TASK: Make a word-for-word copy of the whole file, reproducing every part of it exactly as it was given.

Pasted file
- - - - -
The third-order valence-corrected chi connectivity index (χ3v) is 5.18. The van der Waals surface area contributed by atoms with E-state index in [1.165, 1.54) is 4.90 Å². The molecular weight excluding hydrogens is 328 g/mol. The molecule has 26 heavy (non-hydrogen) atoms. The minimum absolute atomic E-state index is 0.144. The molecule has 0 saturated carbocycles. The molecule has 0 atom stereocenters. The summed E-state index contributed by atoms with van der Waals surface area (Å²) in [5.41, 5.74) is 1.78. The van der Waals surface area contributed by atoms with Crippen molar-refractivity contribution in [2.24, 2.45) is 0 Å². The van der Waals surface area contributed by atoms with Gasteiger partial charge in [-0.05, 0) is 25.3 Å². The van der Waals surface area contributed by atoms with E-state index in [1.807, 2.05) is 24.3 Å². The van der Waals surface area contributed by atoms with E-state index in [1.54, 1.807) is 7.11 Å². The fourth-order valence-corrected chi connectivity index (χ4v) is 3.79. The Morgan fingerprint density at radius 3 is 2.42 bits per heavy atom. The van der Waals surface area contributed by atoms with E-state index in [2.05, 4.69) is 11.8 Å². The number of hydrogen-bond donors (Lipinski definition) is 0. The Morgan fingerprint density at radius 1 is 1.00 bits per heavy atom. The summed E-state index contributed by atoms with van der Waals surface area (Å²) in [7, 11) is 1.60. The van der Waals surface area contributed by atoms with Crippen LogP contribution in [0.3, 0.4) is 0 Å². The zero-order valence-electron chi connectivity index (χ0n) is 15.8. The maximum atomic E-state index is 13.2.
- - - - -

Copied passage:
The third-order valence-corrected chi connectivity index (χ3v) is 5.18. The van der Waals surface area contributed by atoms with E-state index in [1.165, 1.54) is 4.90 Å². The molecular weight excluding hydrogens is 328 g/mol. The molecule has 26 heavy (non-hydrogen) atoms. The minimum absolute atomic E-state index is 0.144. The molecule has 0 saturated carbocycles. The molecule has 0 atom stereocenters. The summed E-state index contributed by atoms with van der Waals surface area (Å²) in [5.41, 5.74) is 1.78. The van der Waals surface area contributed by atoms with Crippen molar-refractivity contribution in [2.24, 2.45) is 0 Å². The van der Waals surface area contributed by atoms with Gasteiger partial charge in [-0.05, 0) is 25.3 Å². The van der Waals surface area contributed by atoms with E-state index in [1.807, 2.05) is 24.3 Å². The van der Waals surface area contributed by atoms with E-state index in [1.54, 1.807) is 7.11 Å². The fourth-order valence-corrected chi connectivity index (χ4v) is 3.79. The Morgan fingerprint density at radius 3 is 2.42 bits per heavy atom. The van der Waals surface area contributed by atoms with E-state index in [2.05, 4.69) is 11.8 Å². The number of hydrogen-bond donors (Lipinski definition) is 0. The Morgan fingerprint density at radius 1 is 1.00 bits per heavy atom. The summed E-state index contributed by atoms with van der Waals surface area (Å²) in [7, 11) is 1.60. The van der Waals surface area contributed by atoms with Crippen LogP contribution in [0.3, 0.4) is 0 Å². The zero-order valence-electron chi connectivity index (χ0n) is 15.8. The maximum atomic E-state index is 13.2.